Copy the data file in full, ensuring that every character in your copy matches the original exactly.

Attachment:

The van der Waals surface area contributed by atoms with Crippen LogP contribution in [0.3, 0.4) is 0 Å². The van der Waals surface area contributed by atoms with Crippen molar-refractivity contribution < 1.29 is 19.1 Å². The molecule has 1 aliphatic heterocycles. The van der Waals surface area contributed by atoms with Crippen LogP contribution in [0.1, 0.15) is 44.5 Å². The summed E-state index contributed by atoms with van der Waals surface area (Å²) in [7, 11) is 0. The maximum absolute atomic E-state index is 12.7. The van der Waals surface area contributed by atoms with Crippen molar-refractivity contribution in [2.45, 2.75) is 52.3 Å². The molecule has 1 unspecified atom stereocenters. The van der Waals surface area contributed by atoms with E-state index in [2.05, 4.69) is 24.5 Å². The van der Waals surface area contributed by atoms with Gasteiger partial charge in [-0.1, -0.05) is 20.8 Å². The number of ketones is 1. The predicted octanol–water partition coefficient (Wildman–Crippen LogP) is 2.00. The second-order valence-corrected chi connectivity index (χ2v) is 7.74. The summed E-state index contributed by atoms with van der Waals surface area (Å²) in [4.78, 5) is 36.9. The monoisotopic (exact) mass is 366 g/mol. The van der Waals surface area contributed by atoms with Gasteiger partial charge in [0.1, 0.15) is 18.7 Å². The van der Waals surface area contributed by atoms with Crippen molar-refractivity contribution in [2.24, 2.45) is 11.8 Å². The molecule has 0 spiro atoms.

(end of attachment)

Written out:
The van der Waals surface area contributed by atoms with Crippen LogP contribution in [0.3, 0.4) is 0 Å². The van der Waals surface area contributed by atoms with Crippen molar-refractivity contribution < 1.29 is 19.1 Å². The molecule has 1 aliphatic heterocycles. The van der Waals surface area contributed by atoms with Crippen LogP contribution in [0.1, 0.15) is 44.5 Å². The summed E-state index contributed by atoms with van der Waals surface area (Å²) in [7, 11) is 0. The maximum absolute atomic E-state index is 12.7. The van der Waals surface area contributed by atoms with Crippen molar-refractivity contribution in [2.45, 2.75) is 52.3 Å². The molecule has 1 unspecified atom stereocenters. The van der Waals surface area contributed by atoms with E-state index in [2.05, 4.69) is 24.5 Å². The van der Waals surface area contributed by atoms with Gasteiger partial charge in [-0.1, -0.05) is 20.8 Å². The number of ketones is 1. The predicted octanol–water partition coefficient (Wildman–Crippen LogP) is 2.00. The second-order valence-corrected chi connectivity index (χ2v) is 7.74. The summed E-state index contributed by atoms with van der Waals surface area (Å²) in [4.78, 5) is 36.9. The monoisotopic (exact) mass is 366 g/mol. The van der Waals surface area contributed by atoms with Gasteiger partial charge in [0.1, 0.15) is 18.7 Å². The van der Waals surface area contributed by atoms with Crippen molar-refractivity contribution in [2.24, 2.45) is 11.8 Å². The molecule has 0 spiro atoms.